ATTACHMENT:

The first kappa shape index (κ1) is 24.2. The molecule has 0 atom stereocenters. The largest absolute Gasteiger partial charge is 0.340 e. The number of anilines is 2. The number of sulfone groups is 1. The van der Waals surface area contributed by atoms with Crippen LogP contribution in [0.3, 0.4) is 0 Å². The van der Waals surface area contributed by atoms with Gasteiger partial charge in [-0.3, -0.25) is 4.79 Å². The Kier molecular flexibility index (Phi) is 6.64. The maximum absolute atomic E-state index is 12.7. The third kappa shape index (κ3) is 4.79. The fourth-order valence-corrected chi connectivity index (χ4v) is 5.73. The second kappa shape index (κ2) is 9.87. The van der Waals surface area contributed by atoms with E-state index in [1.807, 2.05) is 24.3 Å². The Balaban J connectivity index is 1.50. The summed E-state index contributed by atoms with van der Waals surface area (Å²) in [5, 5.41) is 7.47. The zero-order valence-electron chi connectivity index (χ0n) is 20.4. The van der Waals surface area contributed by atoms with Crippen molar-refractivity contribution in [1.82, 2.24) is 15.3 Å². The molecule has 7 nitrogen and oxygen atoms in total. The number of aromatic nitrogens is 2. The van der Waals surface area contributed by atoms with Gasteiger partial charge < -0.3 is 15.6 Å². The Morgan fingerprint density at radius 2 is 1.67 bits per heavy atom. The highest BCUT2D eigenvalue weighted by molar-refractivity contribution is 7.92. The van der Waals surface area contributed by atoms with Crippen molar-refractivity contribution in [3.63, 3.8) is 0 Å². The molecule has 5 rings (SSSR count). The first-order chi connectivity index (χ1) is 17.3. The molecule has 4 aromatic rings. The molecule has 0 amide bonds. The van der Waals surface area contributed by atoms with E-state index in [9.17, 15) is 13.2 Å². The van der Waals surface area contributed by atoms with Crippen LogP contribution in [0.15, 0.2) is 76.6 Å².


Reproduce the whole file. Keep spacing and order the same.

The first kappa shape index (κ1) is 24.2. The molecule has 0 atom stereocenters. The largest absolute Gasteiger partial charge is 0.340 e. The number of anilines is 2. The number of sulfone groups is 1. The van der Waals surface area contributed by atoms with Crippen LogP contribution in [0.3, 0.4) is 0 Å². The van der Waals surface area contributed by atoms with Gasteiger partial charge in [-0.3, -0.25) is 4.79 Å². The Kier molecular flexibility index (Phi) is 6.64. The maximum absolute atomic E-state index is 12.7. The third kappa shape index (κ3) is 4.79. The fourth-order valence-corrected chi connectivity index (χ4v) is 5.73. The second kappa shape index (κ2) is 9.87. The van der Waals surface area contributed by atoms with E-state index in [1.807, 2.05) is 24.3 Å². The Balaban J connectivity index is 1.50. The summed E-state index contributed by atoms with van der Waals surface area (Å²) in [5, 5.41) is 7.47. The zero-order valence-electron chi connectivity index (χ0n) is 20.4. The van der Waals surface area contributed by atoms with Crippen molar-refractivity contribution in [1.82, 2.24) is 15.3 Å². The molecule has 7 nitrogen and oxygen atoms in total. The number of aromatic nitrogens is 2. The van der Waals surface area contributed by atoms with Gasteiger partial charge < -0.3 is 15.6 Å². The Morgan fingerprint density at radius 2 is 1.67 bits per heavy atom. The highest BCUT2D eigenvalue weighted by molar-refractivity contribution is 7.92. The van der Waals surface area contributed by atoms with Crippen molar-refractivity contribution in [3.63, 3.8) is 0 Å². The molecule has 5 rings (SSSR count). The first-order chi connectivity index (χ1) is 17.3. The molecule has 4 aromatic rings. The molecule has 0 amide bonds. The van der Waals surface area contributed by atoms with E-state index in [9.17, 15) is 13.2 Å². The van der Waals surface area contributed by atoms with Crippen LogP contribution in [0.15, 0.2) is 76.6 Å².